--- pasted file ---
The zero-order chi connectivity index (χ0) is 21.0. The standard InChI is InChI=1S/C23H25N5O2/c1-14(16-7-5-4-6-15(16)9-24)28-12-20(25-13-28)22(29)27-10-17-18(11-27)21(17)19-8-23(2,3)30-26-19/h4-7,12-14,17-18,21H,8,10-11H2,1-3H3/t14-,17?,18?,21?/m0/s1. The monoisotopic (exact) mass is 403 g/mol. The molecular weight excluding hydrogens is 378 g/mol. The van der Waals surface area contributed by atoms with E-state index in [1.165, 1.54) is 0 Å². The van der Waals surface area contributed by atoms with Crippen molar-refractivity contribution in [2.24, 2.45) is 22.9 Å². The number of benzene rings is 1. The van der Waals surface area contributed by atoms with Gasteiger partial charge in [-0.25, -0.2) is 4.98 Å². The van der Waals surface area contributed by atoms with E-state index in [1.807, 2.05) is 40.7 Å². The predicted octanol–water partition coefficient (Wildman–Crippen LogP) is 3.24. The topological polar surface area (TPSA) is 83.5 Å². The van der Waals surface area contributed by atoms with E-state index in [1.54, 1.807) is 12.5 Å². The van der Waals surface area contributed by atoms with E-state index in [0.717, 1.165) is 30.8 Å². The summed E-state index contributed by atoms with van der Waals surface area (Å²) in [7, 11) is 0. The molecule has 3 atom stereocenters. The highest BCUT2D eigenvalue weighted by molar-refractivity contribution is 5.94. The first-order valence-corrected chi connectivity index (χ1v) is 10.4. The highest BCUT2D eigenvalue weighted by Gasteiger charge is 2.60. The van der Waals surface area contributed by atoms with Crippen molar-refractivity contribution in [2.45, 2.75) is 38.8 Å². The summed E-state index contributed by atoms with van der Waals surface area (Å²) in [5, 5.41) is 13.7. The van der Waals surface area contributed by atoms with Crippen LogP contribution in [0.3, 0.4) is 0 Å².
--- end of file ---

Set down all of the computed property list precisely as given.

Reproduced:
The zero-order chi connectivity index (χ0) is 21.0. The standard InChI is InChI=1S/C23H25N5O2/c1-14(16-7-5-4-6-15(16)9-24)28-12-20(25-13-28)22(29)27-10-17-18(11-27)21(17)19-8-23(2,3)30-26-19/h4-7,12-14,17-18,21H,8,10-11H2,1-3H3/t14-,17?,18?,21?/m0/s1. The monoisotopic (exact) mass is 403 g/mol. The molecular weight excluding hydrogens is 378 g/mol. The van der Waals surface area contributed by atoms with E-state index in [1.165, 1.54) is 0 Å². The van der Waals surface area contributed by atoms with Crippen molar-refractivity contribution in [2.24, 2.45) is 22.9 Å². The number of benzene rings is 1. The van der Waals surface area contributed by atoms with Gasteiger partial charge in [-0.25, -0.2) is 4.98 Å². The van der Waals surface area contributed by atoms with E-state index in [1.807, 2.05) is 40.7 Å². The predicted octanol–water partition coefficient (Wildman–Crippen LogP) is 3.24. The topological polar surface area (TPSA) is 83.5 Å². The van der Waals surface area contributed by atoms with E-state index in [1.54, 1.807) is 12.5 Å². The van der Waals surface area contributed by atoms with E-state index in [0.717, 1.165) is 30.8 Å². The summed E-state index contributed by atoms with van der Waals surface area (Å²) in [7, 11) is 0. The molecule has 3 atom stereocenters. The highest BCUT2D eigenvalue weighted by molar-refractivity contribution is 5.94. The first-order valence-corrected chi connectivity index (χ1v) is 10.4. The highest BCUT2D eigenvalue weighted by Gasteiger charge is 2.60. The van der Waals surface area contributed by atoms with Crippen molar-refractivity contribution in [2.45, 2.75) is 38.8 Å². The summed E-state index contributed by atoms with van der Waals surface area (Å²) in [5, 5.41) is 13.7. The van der Waals surface area contributed by atoms with Crippen LogP contribution in [0.3, 0.4) is 0 Å².